Designing STEM Research
and Evaluation Studies
- Review the literature about STEM career and workforce
mentoring. Start the Mentoring
Report and then review with
Suzanne Brainard's perspective on
the quality of the research base in Mentoring:
Lessons Learned and Research Questions [PDF].
- Identify a clear definition of mentoring. Becky Wai-Ling Packard
provides some guidance for developing A
Definition of Mentoring to Guide Research [PDF]. Also,
see a summary on
this topic and a 2005 letter to Science on
Mentor, the legendary character.
- Review gaps in
the research on STEM career and workforce mentoring
identified by leaders in focus groups. In general, the quality
of the research base on STEM mentoring is limited, particularly
in regard to studies on career and workforce skills. Areas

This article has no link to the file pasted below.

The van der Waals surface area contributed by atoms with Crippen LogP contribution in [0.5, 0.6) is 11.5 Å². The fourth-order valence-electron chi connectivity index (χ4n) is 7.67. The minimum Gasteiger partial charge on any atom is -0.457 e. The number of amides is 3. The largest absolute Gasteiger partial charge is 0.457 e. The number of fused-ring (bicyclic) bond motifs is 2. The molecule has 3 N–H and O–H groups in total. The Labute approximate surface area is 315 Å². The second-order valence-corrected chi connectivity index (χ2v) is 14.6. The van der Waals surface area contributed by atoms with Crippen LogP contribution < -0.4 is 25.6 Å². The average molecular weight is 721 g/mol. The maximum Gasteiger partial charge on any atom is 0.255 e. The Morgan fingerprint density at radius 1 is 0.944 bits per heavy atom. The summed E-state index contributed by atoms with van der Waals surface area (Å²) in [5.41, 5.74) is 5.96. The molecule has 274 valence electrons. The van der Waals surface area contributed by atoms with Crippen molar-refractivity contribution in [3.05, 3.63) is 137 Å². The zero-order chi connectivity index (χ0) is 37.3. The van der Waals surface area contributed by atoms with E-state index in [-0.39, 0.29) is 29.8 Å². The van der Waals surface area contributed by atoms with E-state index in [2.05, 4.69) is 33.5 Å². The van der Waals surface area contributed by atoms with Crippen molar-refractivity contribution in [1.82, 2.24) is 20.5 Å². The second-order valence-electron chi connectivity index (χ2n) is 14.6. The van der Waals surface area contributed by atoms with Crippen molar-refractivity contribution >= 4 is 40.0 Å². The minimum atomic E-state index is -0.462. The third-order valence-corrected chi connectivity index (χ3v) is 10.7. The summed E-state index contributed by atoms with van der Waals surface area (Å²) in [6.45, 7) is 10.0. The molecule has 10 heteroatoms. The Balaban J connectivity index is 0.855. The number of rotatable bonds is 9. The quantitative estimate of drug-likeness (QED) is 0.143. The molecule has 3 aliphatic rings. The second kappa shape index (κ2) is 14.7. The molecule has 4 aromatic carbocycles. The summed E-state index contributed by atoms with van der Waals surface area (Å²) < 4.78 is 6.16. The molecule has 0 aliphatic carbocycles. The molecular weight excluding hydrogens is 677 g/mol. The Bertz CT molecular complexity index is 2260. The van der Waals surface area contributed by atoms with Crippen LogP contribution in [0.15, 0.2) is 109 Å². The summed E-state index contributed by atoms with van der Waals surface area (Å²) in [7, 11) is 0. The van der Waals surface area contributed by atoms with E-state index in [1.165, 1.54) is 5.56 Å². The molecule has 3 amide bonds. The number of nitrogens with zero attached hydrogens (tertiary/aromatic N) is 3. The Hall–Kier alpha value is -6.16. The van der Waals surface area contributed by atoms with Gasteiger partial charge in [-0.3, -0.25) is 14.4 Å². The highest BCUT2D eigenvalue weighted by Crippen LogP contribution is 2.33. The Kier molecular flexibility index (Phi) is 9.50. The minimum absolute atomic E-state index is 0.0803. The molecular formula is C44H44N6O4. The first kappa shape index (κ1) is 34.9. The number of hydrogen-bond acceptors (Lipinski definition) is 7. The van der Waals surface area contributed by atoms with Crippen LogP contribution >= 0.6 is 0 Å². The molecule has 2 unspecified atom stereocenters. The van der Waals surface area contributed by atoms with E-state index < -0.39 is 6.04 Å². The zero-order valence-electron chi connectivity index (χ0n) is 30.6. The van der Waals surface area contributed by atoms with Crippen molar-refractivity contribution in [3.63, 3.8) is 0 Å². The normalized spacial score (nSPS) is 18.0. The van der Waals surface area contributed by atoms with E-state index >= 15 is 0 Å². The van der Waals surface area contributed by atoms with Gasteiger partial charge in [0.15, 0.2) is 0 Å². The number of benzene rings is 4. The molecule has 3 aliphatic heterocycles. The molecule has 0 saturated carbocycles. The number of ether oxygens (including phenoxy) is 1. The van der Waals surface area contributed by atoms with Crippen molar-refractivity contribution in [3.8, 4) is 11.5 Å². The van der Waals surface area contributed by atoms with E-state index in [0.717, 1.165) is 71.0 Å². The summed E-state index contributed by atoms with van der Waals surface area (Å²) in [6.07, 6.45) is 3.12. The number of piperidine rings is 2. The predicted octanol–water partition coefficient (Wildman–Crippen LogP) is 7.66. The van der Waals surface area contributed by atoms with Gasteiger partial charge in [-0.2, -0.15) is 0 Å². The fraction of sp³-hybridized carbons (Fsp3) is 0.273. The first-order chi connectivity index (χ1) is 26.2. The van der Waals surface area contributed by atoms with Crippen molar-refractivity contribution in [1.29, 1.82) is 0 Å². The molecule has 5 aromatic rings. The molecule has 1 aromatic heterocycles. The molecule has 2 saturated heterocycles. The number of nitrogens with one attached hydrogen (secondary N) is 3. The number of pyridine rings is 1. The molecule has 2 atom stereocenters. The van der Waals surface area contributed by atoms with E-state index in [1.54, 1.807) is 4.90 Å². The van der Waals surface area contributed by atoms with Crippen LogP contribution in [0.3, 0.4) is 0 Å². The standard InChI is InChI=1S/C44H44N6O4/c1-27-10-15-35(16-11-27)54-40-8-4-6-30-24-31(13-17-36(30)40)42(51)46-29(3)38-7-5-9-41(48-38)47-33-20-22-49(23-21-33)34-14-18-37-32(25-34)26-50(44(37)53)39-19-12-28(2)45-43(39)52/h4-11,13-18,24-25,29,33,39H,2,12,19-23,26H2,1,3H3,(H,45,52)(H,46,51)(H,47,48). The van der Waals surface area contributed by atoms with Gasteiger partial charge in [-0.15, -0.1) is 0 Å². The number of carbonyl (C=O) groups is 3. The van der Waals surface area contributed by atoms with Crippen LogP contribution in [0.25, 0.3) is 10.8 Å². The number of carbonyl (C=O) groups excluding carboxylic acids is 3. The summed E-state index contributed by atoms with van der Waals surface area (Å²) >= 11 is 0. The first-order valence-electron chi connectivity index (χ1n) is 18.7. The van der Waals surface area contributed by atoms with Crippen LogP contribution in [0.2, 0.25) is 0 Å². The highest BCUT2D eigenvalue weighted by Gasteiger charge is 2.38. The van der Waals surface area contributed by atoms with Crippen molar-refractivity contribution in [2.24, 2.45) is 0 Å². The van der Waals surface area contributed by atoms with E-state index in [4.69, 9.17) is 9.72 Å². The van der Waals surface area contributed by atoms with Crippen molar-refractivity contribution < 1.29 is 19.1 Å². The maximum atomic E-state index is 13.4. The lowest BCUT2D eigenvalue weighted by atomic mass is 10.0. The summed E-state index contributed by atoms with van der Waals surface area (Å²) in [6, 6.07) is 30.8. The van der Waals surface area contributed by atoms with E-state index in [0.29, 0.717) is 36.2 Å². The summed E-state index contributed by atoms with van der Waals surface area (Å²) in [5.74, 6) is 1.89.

for STEM mentoring research include studies on (a) types, structure,
and process of STEM mentoring; (b) STEM mentoring in business,
government, and academia; and (c) student mentoring in academia.
- Determine how you are going to unpack variables related to the
STEM mentoring research or evaluation question. Multiple factors
affect students' choice of college major or career in
STEM, as well as career advancement. In addition, STEM career
and workforce mentoring is a continuous process that begins during
the primary and secondary school years, continues during the college
and university years, and into the workplace.
- Review resources on methodology, including the following:
Pursuit of a Diverse Science, Technology, Engineering, and
Mathematics Workforce: Recommended
Research Priorities to Enhance Participation by Underrepresented
The 2002 User-Friendly Handbook for Project Evaluation [PDF]
Friendly Guide for Mixed Method Evaluations [HTML]
Center for Social Research Methods
Policymaker’s Primer on Education Research
Compiled from a project report by Yolanda
S. George and David Neale, American Association for the Advancement
of Science, October 2005.